You(Subject) + have(Verb) + a very beautiful voice(Object). We’ve learned above that Vietnamese also shares the same Subject + Verb + Object (or SVO) ordering. So how does the sentence structure of the Vietnamese translation look like? Yes, it’s the same!

Translation mapping:

You have a very beautiful voice
Em một giọng nói rất hay.

Let’s take a closer look at the translation of the phrase very beautiful voice: giọng nói rất hay.

giọng nói rất hay
voice very beautiful

As you can observe, the phrase rất hay(“very beautiful”) is positioned after giọng nói(“voice”), which is different from English. And this gives us another general rule:

Vietnamese Grammar Rule 4

In Vietnamese, adjectives are positioned after the nouns they modify.

Another observation that you might have had is that the adverb of intensity very is positioned before the adjective beautiful: rất(“very”) đẹp(“beautiful”), as in English. This is aslo a general rule: adverbs are put before adjectives they modify, just as in English. For instance, She is very smart would translate into Cô ta rất thông minh. Note that rất (very) occurs before the adjective thông minh (smart).

Now, let’s review what we’ve learned by translating this snippet You are very beautiful. Let’s go very slowly, though I know that you can do it much faster, to make it very sure that everything is clear and in order.

You + are(“to be”) + very(adverb) + beautiful(adjective). The phrase very beautiful is an adjectival phrase consisting of the main adjective beautiful and the adverb of intensity very. The Vietnamese translation of this phrase, as we’ve already discussed, has the same order of: rất(“very”) + đẹp(“beautiful”).

We’ve also learned that adjectives in Vietnamese aren’t accompanied by to be. Therefore, the Vietnamese version would be You very beautiful. Putting everything together, we reach the correct translation: Em rất đẹp. If you got it right, congratulations!

That’s enough for an overview. I hope you have enjoyed the reading and learning so far.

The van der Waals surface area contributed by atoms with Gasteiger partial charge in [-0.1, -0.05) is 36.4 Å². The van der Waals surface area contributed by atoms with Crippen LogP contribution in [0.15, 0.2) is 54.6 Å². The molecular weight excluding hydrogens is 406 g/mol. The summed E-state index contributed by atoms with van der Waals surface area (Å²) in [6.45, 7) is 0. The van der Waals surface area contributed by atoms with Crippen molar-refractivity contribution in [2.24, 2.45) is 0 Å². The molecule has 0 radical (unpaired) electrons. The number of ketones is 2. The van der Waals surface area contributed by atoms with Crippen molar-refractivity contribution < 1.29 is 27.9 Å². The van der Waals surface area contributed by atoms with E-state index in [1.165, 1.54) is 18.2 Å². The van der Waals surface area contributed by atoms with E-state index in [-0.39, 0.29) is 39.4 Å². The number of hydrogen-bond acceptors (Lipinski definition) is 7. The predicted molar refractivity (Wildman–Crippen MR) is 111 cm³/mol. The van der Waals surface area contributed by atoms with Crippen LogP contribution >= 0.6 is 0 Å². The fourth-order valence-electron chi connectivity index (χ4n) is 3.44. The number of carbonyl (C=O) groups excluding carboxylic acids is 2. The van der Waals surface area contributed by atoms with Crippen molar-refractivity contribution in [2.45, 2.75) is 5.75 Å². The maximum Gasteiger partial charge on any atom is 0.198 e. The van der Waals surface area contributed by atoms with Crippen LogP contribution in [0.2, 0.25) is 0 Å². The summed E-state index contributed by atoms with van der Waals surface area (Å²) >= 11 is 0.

Summary

We’ve quickly gone through the most important points in Vietnamese Grammar in this overview. The take-away points are:

  • Vietnamese is similar to English in the general sentence structure, which is: Subject + Verb (+ Object) + Adverbs.
  • In Vietnamese, as in English, adverbs are put after the verbs they modify.
  • In Vietnamese, adjectives aren’t prefixed with to be.
  • In Vietnamese, adjectives are positioned after the nouns they modify.

You would probably now agree that Vietnamese and English Grammar are very similar. The last two points about adjectives in the summary list above are two of the (few) most significant grammatical differences. Everything else can be assumed to be the same for now.

Vietnamese Language: an Introduction

Overview

The Vietnamese Language (in Vietnamese: Tiếng Việt, or Tieng Viet without accent marks) has existed for millenia but only in spoken form for most of the earlier periods. The writing system used in Vietnam was classical Chinese (~9th → 13th Century), Chữ Nôm (13th → 17th) and Romanized script (17th → Present) [1], [2].

Geographical Distribution

The Vietnamese Language is currently used by more than 86 million Vietnamese in Vietnam and approximately 4 million Overseas Vietnamese, most notably in:[3]

  • The United States: 1.8 million
  • Cambodia: 600 thousand
  • France: 250 thousand
  • Australia: 160 thousand
  • Taiwan: 120 – 200 thousand
  • Canada, Laos: 150 thousand
  • And others such as Russia and South Korea

Main Features of Vietnamese

The following are the most notable characteristics of Vietnamese Language, especially when compared to English:

  • The Vietnamese Alphabet is closely related to the English Alphabet, but with additional letters such as ă or ơ. Learn more about Vietnamese Alphabet.
  • Vietnamese Language is a tonal language: its words are written with diacritics, or accent marks. The same underlying letters with different diacritics produce different words: different in both pronuncation and meaning. For example, the word ma means ghosts while the word means mother. Vietnamese has 6 tones.